ISSUE: Whether or not the Visiting Forces Agreement (VFA) unconstitutional
FACTS: The Republic of the Philippines and the United States of America entered into an agreement called the Visiting Forces Agreement (VFA). The agreement was treated as a treaty by the Philippine government and was ratified by then-President Joseph Estrada with the concurrence of 2/3 of the total membership of the Philippine Senate. The VFA defines the treatment of U.S. troops and personnel visiting the Philippines. It provides for the guidelines to govern such visits, and further defines the rights of the U.S. and the Philippine governments in the matter of criminal jurisdiction, movement of vessel and aircraft, importation and exportation of equipment, materials and supplies. Petitioners argued, inter alia, that the VFA violates §25, Article XVIII of the 1987 Constitution, which provides that “foreign military bases, troops, or facilities shall not be allowed in the Philippines except under a treaty duly concurred in by the Senate . . . and recognized as a treaty by the other contracting State.”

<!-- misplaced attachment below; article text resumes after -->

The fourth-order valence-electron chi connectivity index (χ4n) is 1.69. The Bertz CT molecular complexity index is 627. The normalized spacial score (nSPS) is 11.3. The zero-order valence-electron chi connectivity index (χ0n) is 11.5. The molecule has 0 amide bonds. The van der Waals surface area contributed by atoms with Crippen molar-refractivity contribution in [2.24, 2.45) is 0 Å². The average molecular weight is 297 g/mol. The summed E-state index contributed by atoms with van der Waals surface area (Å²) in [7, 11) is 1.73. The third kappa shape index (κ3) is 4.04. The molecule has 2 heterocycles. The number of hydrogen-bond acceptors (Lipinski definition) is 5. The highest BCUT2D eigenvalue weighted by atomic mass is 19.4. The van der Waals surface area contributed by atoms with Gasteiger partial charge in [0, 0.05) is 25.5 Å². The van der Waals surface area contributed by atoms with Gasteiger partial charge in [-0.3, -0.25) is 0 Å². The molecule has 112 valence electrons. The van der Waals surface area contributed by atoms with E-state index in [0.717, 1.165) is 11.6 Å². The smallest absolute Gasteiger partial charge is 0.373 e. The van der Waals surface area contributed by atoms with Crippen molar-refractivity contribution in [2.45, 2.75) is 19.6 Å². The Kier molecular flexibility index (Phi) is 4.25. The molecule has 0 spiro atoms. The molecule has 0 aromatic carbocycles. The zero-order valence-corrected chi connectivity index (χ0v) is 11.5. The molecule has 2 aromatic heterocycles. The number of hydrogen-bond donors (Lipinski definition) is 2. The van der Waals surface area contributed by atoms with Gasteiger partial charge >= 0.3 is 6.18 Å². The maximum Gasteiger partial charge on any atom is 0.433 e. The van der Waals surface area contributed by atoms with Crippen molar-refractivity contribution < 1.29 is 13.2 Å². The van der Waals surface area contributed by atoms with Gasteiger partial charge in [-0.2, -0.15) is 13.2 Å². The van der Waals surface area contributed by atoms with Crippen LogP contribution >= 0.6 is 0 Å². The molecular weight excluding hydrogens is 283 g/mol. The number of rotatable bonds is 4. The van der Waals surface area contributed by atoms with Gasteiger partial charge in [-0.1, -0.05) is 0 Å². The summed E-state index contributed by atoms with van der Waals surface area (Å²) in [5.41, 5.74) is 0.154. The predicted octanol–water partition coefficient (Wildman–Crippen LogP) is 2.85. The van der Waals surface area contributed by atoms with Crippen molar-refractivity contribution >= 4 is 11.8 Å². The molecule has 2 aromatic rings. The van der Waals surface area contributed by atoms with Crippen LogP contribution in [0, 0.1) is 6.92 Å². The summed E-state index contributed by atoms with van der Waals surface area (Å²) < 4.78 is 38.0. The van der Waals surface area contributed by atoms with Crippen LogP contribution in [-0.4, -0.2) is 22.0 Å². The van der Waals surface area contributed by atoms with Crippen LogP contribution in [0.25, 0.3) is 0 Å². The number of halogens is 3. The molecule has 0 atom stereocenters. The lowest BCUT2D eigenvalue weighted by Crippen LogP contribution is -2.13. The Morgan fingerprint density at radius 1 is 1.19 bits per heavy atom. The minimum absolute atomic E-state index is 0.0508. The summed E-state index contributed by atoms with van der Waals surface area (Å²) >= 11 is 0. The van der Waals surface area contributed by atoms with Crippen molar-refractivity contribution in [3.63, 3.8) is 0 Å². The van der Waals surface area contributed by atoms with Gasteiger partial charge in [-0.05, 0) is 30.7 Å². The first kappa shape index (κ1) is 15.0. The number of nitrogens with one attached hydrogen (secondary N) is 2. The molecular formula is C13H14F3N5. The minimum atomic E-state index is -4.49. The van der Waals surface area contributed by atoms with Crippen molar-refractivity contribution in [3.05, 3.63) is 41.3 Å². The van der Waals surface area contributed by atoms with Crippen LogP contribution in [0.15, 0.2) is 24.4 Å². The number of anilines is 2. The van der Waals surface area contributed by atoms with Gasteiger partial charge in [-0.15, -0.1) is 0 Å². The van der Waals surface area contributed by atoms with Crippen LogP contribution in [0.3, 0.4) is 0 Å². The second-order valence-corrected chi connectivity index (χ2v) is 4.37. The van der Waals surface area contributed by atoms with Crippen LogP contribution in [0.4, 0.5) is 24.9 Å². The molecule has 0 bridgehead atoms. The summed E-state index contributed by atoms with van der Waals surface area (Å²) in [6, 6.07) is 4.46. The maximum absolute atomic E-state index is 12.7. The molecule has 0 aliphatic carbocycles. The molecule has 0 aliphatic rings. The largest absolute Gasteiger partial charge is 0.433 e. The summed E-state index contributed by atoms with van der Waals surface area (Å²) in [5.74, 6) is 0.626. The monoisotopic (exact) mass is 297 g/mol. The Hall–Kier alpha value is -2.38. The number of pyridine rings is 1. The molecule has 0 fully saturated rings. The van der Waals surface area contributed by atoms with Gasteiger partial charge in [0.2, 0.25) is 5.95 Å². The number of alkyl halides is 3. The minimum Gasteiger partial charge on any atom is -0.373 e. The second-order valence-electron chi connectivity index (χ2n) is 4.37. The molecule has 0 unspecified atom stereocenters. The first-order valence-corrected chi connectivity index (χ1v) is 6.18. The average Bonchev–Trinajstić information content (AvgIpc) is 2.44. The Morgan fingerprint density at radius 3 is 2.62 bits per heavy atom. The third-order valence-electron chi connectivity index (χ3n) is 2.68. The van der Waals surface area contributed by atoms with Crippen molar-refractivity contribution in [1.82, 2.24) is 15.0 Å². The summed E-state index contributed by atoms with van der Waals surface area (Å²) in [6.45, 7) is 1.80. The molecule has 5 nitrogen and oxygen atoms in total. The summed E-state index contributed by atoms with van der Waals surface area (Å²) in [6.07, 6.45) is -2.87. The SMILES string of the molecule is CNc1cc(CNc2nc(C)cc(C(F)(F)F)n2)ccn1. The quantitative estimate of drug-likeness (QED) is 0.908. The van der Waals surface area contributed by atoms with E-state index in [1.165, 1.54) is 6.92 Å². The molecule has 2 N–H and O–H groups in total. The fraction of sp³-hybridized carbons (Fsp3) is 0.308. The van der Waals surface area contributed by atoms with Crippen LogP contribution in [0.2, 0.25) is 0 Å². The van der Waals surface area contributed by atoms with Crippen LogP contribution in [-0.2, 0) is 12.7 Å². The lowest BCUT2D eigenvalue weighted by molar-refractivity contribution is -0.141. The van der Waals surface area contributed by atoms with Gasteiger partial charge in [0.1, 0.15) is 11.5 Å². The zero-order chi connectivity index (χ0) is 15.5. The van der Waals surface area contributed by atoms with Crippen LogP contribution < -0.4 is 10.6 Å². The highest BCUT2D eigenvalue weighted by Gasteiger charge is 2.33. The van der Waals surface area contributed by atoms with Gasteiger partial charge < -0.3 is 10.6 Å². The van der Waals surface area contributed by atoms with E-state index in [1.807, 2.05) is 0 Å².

RATIO DECIDENDI: Section 25, Article XVIII disallows foreign military bases, troops, or facilities in the country, unless the following conditions are sufficiently met, viz: (a) it must be under a treaty; (b) the treaty must be duly concurred in by the Senate and, when so required by congress, ratified by a majority of the votes cast by the people in a national referendum; and (c) recognized as a treaty by the other contracting state. There is no dispute as to the presence of the first two requisites in the case of the VFA. The concurrence handed by the Senate through Resolution No. 18 is in accordance with the provisions of the Constitution . . . the provision in [in §25, Article XVIII] requiring ratification by a majority of the votes cast in a national referendum being unnecessary since Congress has not required it.